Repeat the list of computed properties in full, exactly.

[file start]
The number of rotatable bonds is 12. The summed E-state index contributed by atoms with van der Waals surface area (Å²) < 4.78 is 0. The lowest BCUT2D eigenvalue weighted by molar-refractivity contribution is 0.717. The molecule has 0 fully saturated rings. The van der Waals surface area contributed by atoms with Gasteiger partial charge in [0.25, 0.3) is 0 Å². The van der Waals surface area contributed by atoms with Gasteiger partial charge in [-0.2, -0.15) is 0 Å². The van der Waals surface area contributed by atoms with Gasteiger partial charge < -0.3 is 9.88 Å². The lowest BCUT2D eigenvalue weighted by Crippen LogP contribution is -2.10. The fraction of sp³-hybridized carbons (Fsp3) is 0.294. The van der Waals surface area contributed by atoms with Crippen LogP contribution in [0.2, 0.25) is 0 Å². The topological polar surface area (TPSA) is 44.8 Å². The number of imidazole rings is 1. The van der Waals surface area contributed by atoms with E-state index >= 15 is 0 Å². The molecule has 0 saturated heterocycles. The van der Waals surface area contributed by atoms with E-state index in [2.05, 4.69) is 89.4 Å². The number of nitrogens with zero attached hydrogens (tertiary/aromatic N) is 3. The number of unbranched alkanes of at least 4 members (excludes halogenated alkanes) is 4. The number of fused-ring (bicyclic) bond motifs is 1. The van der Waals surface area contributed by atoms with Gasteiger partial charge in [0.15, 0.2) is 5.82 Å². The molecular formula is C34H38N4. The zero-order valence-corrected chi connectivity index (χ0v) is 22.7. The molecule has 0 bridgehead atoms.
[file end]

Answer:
The number of rotatable bonds is 12. The summed E-state index contributed by atoms with van der Waals surface area (Å²) < 4.78 is 0. The lowest BCUT2D eigenvalue weighted by molar-refractivity contribution is 0.717. The molecule has 0 fully saturated rings. The van der Waals surface area contributed by atoms with Gasteiger partial charge in [0.25, 0.3) is 0 Å². The van der Waals surface area contributed by atoms with Gasteiger partial charge in [-0.2, -0.15) is 0 Å². The van der Waals surface area contributed by atoms with Gasteiger partial charge < -0.3 is 9.88 Å². The lowest BCUT2D eigenvalue weighted by Crippen LogP contribution is -2.10. The fraction of sp³-hybridized carbons (Fsp3) is 0.294. The van der Waals surface area contributed by atoms with Crippen LogP contribution in [0.2, 0.25) is 0 Å². The topological polar surface area (TPSA) is 44.8 Å². The number of imidazole rings is 1. The van der Waals surface area contributed by atoms with E-state index >= 15 is 0 Å². The molecule has 0 saturated heterocycles. The van der Waals surface area contributed by atoms with E-state index in [2.05, 4.69) is 89.4 Å². The number of nitrogens with zero attached hydrogens (tertiary/aromatic N) is 3. The number of unbranched alkanes of at least 4 members (excludes halogenated alkanes) is 4. The number of fused-ring (bicyclic) bond motifs is 1. The van der Waals surface area contributed by atoms with Gasteiger partial charge in [0.15, 0.2) is 5.82 Å². The molecular formula is C34H38N4. The zero-order valence-corrected chi connectivity index (χ0v) is 22.7. The molecule has 0 bridgehead atoms.